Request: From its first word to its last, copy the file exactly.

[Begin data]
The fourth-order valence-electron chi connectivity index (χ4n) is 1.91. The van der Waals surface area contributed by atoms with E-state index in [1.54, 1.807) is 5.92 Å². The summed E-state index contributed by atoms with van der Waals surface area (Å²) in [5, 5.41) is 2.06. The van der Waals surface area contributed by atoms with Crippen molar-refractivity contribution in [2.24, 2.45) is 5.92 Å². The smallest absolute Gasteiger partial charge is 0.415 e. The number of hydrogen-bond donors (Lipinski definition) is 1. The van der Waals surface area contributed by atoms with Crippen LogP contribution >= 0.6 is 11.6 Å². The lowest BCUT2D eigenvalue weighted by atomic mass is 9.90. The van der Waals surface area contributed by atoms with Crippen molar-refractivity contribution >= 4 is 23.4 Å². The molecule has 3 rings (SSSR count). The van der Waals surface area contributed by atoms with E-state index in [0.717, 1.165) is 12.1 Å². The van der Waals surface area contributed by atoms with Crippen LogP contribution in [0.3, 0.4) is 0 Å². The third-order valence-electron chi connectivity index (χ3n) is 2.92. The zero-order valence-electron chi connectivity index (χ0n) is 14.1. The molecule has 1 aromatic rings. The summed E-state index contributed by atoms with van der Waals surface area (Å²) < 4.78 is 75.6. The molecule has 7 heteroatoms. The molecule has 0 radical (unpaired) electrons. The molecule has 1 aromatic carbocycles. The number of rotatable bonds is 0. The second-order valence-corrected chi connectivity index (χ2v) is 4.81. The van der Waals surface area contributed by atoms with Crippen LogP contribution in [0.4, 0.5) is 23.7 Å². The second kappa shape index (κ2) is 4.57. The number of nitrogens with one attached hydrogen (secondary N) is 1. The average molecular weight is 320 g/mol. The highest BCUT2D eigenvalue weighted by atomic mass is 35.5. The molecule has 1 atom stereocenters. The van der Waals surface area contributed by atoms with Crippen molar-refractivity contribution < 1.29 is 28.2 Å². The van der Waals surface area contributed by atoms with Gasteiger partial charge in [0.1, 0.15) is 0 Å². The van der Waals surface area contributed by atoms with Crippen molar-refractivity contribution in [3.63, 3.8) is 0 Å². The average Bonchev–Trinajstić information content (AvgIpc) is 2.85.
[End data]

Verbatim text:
The fourth-order valence-electron chi connectivity index (χ4n) is 1.91. The van der Waals surface area contributed by atoms with E-state index in [1.54, 1.807) is 5.92 Å². The summed E-state index contributed by atoms with van der Waals surface area (Å²) in [5, 5.41) is 2.06. The van der Waals surface area contributed by atoms with Crippen molar-refractivity contribution in [2.24, 2.45) is 5.92 Å². The smallest absolute Gasteiger partial charge is 0.415 e. The number of hydrogen-bond donors (Lipinski definition) is 1. The van der Waals surface area contributed by atoms with Crippen LogP contribution >= 0.6 is 11.6 Å². The lowest BCUT2D eigenvalue weighted by atomic mass is 9.90. The van der Waals surface area contributed by atoms with Crippen molar-refractivity contribution >= 4 is 23.4 Å². The molecule has 3 rings (SSSR count). The van der Waals surface area contributed by atoms with E-state index in [0.717, 1.165) is 12.1 Å². The van der Waals surface area contributed by atoms with Crippen LogP contribution in [0.3, 0.4) is 0 Å². The third-order valence-electron chi connectivity index (χ3n) is 2.92. The zero-order valence-electron chi connectivity index (χ0n) is 14.1. The molecule has 1 aromatic rings. The summed E-state index contributed by atoms with van der Waals surface area (Å²) < 4.78 is 75.6. The molecule has 7 heteroatoms. The molecule has 0 radical (unpaired) electrons. The molecule has 1 aromatic carbocycles. The number of rotatable bonds is 0. The second-order valence-corrected chi connectivity index (χ2v) is 4.81. The van der Waals surface area contributed by atoms with Crippen LogP contribution in [0.4, 0.5) is 23.7 Å². The second kappa shape index (κ2) is 4.57. The number of nitrogens with one attached hydrogen (secondary N) is 1. The average molecular weight is 320 g/mol. The highest BCUT2D eigenvalue weighted by atomic mass is 35.5. The molecule has 1 atom stereocenters. The van der Waals surface area contributed by atoms with Crippen molar-refractivity contribution < 1.29 is 28.2 Å². The van der Waals surface area contributed by atoms with Gasteiger partial charge in [0.1, 0.15) is 0 Å². The van der Waals surface area contributed by atoms with Crippen molar-refractivity contribution in [3.63, 3.8) is 0 Å². The average Bonchev–Trinajstić information content (AvgIpc) is 2.85.